Long, long ago some one did something to some one else and started a feud. Unfortunately the Gorleys were on one side and the Parkers on the other. That it all happened before either Zebbie or Pauline was born made no difference. A Gorley must hate a Parker always, as also a Parker must hate a Gorley. Pauline was the only girl, and she had a regiment of big brothers who gloried in the warfare and wanted only the slightest pretext to shoot a Parker. So they grew up, and Zebbie often met Pauline at the quiltings and other gatherings at the homes of non-partisans. He remembers her so perfectly and describes her so plainly that I can picture her easily. She had brown eyes and hair. She used to ride about on her sorrel palfrey with her “nigger” boy Cæsar on behind to open and shut plantation gates. She wore a pink calico sunbonnet, and Zebbie says “she was just like the pink hollyhocks that grew by mother’s window.” Isn’t that a sweet picture?

Her mother and father were both dead, and she and her brothers lived on their plantation. Zebbie had never dared speak to her until one day he had driven over with his mother and sisters to a dinner given on a neighboring plantation. He was standing outside near the wall, when some one dropped a spray of apple blossoms down upon him from an upper window. He looked up and Pauline was leaning out smiling at him. After that he made it a point to frequent places where he might expect her, and things went so well that presently Cæsar was left at home lest he should tell the brothers. She was a loyal little soul and would not desert, although he urged her to, even promising to go away, “plumb away, clean to Scott County if she would go.” She told him that her brothers would go even as far as that to kill him, so that they must wait and hope. Finally Zebbie got tired of waiting, and one day he boldly rode up to the Gorley home and formally asked for Pauline’s hand. The bullet he got for his presumption kept him from going to the war with his father and brother when they marched away.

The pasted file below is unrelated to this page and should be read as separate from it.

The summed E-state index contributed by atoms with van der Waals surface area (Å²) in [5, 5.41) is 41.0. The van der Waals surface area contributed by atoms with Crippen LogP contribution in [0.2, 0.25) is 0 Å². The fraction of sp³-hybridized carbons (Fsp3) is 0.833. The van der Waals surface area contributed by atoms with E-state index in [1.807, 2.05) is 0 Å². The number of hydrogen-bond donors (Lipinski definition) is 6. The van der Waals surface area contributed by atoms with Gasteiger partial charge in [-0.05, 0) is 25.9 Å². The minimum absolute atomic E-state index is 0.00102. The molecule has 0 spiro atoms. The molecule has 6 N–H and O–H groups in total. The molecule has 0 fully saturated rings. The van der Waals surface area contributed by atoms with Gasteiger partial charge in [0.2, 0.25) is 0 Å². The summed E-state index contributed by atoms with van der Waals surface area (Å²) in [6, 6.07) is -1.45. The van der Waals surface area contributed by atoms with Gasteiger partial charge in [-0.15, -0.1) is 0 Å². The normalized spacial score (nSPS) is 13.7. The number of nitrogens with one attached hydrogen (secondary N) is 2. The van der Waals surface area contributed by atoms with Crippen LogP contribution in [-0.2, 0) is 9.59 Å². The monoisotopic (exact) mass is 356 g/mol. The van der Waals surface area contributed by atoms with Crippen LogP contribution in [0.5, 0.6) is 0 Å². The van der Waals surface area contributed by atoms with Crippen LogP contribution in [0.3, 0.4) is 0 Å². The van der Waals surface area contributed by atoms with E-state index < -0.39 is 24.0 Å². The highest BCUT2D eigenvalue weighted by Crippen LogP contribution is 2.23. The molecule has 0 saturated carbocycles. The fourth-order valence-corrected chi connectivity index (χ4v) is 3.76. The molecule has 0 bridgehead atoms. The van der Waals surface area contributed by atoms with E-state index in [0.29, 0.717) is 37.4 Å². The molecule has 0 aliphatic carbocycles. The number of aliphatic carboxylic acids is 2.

Some time later George Gorley was shot and killed from ambush, and although Zebbie had not yet left his bed the Gorleys believed he did it, and one night Pauline came through a heavy rainstorm, with only Cæsar, to warn Zebbie and to beg him, for her sake, to get away as fast as he could that night. She pleaded that she could not live if he were killed and could never marry him if he killed her brothers, so she persuaded him to go while they were all innocent.